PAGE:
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Effect of gum arabic as an edible coating on antioxidant capacity of tomato (Solanum lycopersicum L.) fruit during storage.

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Effect of gum arabic as an edible coating on antioxidant capacity of tomato (Solanum lycopersicum L.) fruit during storage.

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Abstract

Coating of tomato fruit with gum arabic has been found to delay the ripening process and maintain the antioxidant capacity. Gum arabic in aqueous solutions of 5, 10, 15 and 20% was applied as an edible coating to green-mature tomatoes which were stored at 20 °C and 80–90% RH for 20 days. Fruit coated with 10% gum arabic delayed the ripening process by slowing down the rate of respiration and ethylene production and also maintained total antioxidant capacity, lycopene content, total phenolics and total carotenoids during storage as compared to the uncoated control and fruit treated with 5% gum arabic concentration. The results suggest that by using 10% gum arabic as an edible coating, the ripening process of tomatoes can be delayed and the antioxidant can be preserved for up to 20 days during storage at 20 °C without any negative effects on postharvest quality.

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... Edible coating is an effective technique to modify internal atmosphere of vegetables to slow metabolic processes. A coating solution con- taining 10% gum arabic helps maintain the phenolic content for a longer period than uncoated tomato fruit ( Ali et al., 2013). Loss of phenolics in uncoated tissues was due to senescence and breakdown of cell structure. ...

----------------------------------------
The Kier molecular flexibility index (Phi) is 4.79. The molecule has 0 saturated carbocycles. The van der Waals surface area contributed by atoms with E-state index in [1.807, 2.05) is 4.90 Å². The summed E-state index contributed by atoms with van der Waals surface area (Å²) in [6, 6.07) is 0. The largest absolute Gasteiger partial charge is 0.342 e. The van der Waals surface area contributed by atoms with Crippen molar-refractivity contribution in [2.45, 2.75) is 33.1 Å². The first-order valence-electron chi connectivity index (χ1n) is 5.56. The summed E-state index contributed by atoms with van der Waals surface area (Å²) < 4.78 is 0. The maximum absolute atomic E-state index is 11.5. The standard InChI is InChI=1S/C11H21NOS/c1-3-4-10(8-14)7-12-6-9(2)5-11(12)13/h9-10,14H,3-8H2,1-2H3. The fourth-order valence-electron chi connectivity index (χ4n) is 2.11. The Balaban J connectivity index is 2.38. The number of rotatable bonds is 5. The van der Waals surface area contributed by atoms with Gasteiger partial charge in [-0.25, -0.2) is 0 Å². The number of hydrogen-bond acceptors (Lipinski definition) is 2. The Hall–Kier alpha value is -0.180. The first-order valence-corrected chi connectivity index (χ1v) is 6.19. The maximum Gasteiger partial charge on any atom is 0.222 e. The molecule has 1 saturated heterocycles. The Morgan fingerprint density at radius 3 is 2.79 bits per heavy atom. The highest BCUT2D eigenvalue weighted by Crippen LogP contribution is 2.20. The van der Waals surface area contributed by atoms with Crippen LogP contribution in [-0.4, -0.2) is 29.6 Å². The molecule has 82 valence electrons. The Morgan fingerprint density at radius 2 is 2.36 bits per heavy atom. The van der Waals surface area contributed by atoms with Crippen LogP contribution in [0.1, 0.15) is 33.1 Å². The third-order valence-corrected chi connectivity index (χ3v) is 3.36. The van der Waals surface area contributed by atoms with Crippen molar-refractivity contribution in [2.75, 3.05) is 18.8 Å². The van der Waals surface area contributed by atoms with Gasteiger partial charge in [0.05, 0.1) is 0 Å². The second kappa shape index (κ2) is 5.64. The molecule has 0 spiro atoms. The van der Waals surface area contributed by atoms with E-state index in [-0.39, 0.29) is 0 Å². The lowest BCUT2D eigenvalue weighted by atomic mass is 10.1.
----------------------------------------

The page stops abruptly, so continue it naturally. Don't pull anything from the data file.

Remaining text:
... With application of coatings, respiration rate can be slowed, and antioxidant activity can be maintained for a longer storage period. Antioxidant activity in tomatoes is retained longer when coated with 10% gum arabic, as the ripening process is retarded by delaying biochemical and physiological changes ( Ali et al., 2013). Similar results were observed for raddish and carrot shred when coated with chitosan (0.2%) compared to uncoated tissue with the same storage conditions ( Pushkala et al., 2012Pushkala et al., , 2013). ...
... During ripening chlorophyll is degraded and forma- tion of other pigments including lycopene and anthocyanins occurs ( Petriccione et al., 2015). Edible coating slows ripening rate, delaying color change compared to uncoated tissue ( Ali et al., 2013). Chitosan coating delayed the color change in tomatoes better than in controls by slowing respiration rate ( Abebe et al., 2017). ...
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... Many of the exudate gums, such as acacia and karaya and seed/mucilaginous gums such as guar and locust bean, are known for their commercial applications all over the world [76]. Acacia species-derived Arabic gum is the most industrially employed polysaccharide because of its film-forming, encapsulation properties and unique emulsification [17,79]. The Arabic gum is composed of galactose, rhamnose, arabinose, and glucuronic acid [80], it has been used in food, cosmetics and pharmaceutical industries [81]. ...